Iowa Democratic Caucus Results to Start Being Released by 5 PM

Zachary Stieber
By Zachary Stieber
February 4, 2020Politics
Iowa Democratic Caucus Results to Start Being Released by 5 PM
A pedestrian walks past a sign for the Iowa Caucuses on a downtown skywalk, in Des Moines, Iowa, on Feb. 4, 2020. (Charlie Neibergall/AP Photo)

The Iowa Democratic Party told presidential campaigns on Tuesday that it would start releasing results from Monday’s caucuses by 5 p.m. Eastern Time.

“We are going to release the majority of results that we have by 4 [CT] p.m. today,” Iowa Democratic Party Chair Troy Price told campaigns in a conference call.

Results were initially scheduled to start being released on Monday night but were delayed because of “coding issues” plaguing an application that was developed for the caucuses, Price said in a statement on Tuesday.

The app delivered only partial results but the underlying data was sound and the app “was recording data accurately,” Price said in the statement.

Paper documentation of the caucuses was used to verify the data from the application and precinct heads were manually reporting results to the party, causing the delay.

Price spoke with campaigns on Tuesday afternoon over the phone.

iowa caucus results
People participate in a 2020 Democratic caucus at a fire station in Kellogg, Iowa, on Feb. 3, 2020. (Brenna Norman/Reuters)

“We have always said that we have a paper trail in this process,” Price told campaigns on a briefing call. “We’ve always had to chase down results.”

Price declined to answer pointed questions from frustrated campaign representatives about when the party would release the full results or how it could ensure their integrity—even whether it would be a matter of days or weeks.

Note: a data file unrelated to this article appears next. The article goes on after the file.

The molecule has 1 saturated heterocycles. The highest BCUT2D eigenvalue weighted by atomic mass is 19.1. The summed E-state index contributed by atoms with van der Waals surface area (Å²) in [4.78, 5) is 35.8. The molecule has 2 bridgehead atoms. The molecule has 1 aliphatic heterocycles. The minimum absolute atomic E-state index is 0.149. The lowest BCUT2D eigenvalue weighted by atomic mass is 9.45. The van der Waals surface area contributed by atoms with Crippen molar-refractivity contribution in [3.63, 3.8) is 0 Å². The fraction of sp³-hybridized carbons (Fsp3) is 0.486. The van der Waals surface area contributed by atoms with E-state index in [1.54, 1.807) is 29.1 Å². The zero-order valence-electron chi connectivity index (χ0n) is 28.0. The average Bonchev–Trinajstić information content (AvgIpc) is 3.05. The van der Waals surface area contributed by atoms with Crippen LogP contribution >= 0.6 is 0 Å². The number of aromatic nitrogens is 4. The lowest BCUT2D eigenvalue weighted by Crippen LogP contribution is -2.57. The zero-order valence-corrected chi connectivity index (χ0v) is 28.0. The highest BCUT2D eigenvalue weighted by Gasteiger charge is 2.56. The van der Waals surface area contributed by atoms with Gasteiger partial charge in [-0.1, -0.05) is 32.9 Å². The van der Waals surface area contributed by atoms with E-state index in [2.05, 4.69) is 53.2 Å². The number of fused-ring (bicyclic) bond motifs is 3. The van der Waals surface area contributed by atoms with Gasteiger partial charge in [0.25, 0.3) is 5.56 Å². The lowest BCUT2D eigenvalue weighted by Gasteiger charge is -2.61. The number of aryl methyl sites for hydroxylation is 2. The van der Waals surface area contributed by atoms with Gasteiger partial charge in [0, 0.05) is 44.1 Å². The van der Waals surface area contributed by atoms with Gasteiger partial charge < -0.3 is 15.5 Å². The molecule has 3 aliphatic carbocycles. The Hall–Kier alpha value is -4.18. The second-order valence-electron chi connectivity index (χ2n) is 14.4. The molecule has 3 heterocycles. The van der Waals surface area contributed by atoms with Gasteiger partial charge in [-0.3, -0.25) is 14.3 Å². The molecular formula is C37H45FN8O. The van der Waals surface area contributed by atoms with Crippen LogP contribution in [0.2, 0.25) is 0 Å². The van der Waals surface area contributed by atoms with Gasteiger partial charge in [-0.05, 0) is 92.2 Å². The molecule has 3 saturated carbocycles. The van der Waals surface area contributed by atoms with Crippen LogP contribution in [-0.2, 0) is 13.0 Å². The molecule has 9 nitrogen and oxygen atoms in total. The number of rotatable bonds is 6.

The problems started on Monday night as candidates waited for results to be reported. Iowa Democratic Party spokeswoman Mandy McClure said in an initial statement that results were delayed “due to quality checks” and in a later statement said there were “inconsistencies in the reporting of three sets of results.”

Price said Tuesday that as precinct caucus results started coming in, an accuracy and quality check showed inconsistencies with the reports. “The underlying cause of these inconsistencies was not immediately clear, and required investigation, which took time,” he said.

Entering the data manually took longer than expected and some results were still being reported on Tuesday.

Democratic presidential candidates still gave speeches to supporters, choosing different ways to handle the delay. Former South Bend, Indiana, Mayor Pete Buttigieg claimed victory while Sen. Bernie Sanders’s (I-Vt.) campaign released internal reporting numbers it said showed Sanders winning the caucuses.

Caucus goers check in at a caucus
Caucus goers check in at a caucus at Roosevelt High School in Des Moines, Iowa, on Feb. 3, 2020. (Andrew Harnik/AP Photo)

Sen. Amy Klobuchar (D-Minn.) expressed confidence in how she did and Sen. Elizabeth Warren’s (D-Mass.) chief strategist, Joe Rospars, said she was in a “very close race” with Sanders and Buttigieg, claiming former Vice President Joe Biden “came a distant fourth.”

Biden’s campaign questioned the actions of the Iowa Democratic Party. Dana Remus, a lawyer for the campaign, wrote to the party late Monday saying that “the campaigns deserve full explanations and relevant information regarding the methods of quality control you are employing, and an opportunity to respond, before any official results are reached.”

Much focus on Tuesday was on the application that failed to work correctly for the caucuses. Developed by a company called Shadow Inc., the app was developed by a team of people involved in the presidential campaigns of Hillary Clinton and Barack Obama, fueling notions that the caucuses were stacked against perceived outsiders like Sanders.

The Department of Homeland Security said they offered to vet the app but were rebuffed.

“Right now, we don’t see any malicious cyber activity going on. No one hacked into it,” Acting Secretary Chad Wolf said. “This is more of a stress or a load issue as well as a reporting issue that we’re seeing in Iowa.”

Reuters and the Associated Press contributed to this report.

From The Epoch Times

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